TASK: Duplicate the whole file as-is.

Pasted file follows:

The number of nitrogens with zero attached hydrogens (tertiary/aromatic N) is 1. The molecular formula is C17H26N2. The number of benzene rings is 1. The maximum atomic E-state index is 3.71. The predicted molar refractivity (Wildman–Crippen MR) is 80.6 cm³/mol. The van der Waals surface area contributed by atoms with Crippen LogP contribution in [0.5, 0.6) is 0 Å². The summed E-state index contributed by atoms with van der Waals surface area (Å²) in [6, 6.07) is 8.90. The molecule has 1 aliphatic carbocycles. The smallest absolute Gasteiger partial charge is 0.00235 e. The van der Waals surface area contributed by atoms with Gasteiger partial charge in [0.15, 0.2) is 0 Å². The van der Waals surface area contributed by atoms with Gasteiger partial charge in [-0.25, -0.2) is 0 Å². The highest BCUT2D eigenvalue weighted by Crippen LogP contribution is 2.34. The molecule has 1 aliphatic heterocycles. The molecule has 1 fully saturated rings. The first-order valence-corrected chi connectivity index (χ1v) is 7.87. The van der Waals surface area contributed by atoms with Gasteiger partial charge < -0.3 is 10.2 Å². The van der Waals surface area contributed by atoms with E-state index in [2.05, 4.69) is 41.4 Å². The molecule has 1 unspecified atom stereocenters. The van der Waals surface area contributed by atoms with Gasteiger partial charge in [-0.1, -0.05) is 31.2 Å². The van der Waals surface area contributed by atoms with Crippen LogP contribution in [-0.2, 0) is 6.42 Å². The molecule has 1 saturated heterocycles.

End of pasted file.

The number of nitrogens with zero attached hydrogens (tertiary/aromatic N) is 1. The molecular formula is C17H26N2. The number of benzene rings is 1. The maximum atomic E-state index is 3.71. The predicted molar refractivity (Wildman–Crippen MR) is 80.6 cm³/mol. The van der Waals surface area contributed by atoms with Crippen LogP contribution in [0.5, 0.6) is 0 Å². The summed E-state index contributed by atoms with van der Waals surface area (Å²) in [6, 6.07) is 8.90. The molecule has 1 aliphatic carbocycles. The smallest absolute Gasteiger partial charge is 0.00235 e. The van der Waals surface area contributed by atoms with Gasteiger partial charge in [0.15, 0.2) is 0 Å². The van der Waals surface area contributed by atoms with Gasteiger partial charge in [-0.25, -0.2) is 0 Å². The highest BCUT2D eigenvalue weighted by Crippen LogP contribution is 2.34. The molecule has 1 aliphatic heterocycles. The molecule has 1 fully saturated rings. The first-order valence-corrected chi connectivity index (χ1v) is 7.87. The van der Waals surface area contributed by atoms with Gasteiger partial charge < -0.3 is 10.2 Å². The van der Waals surface area contributed by atoms with E-state index in [2.05, 4.69) is 41.4 Å². The molecule has 1 unspecified atom stereocenters. The van der Waals surface area contributed by atoms with Gasteiger partial charge in [-0.1, -0.05) is 31.2 Å². The van der Waals surface area contributed by atoms with Crippen LogP contribution in [-0.2, 0) is 6.42 Å². The molecule has 1 saturated heterocycles.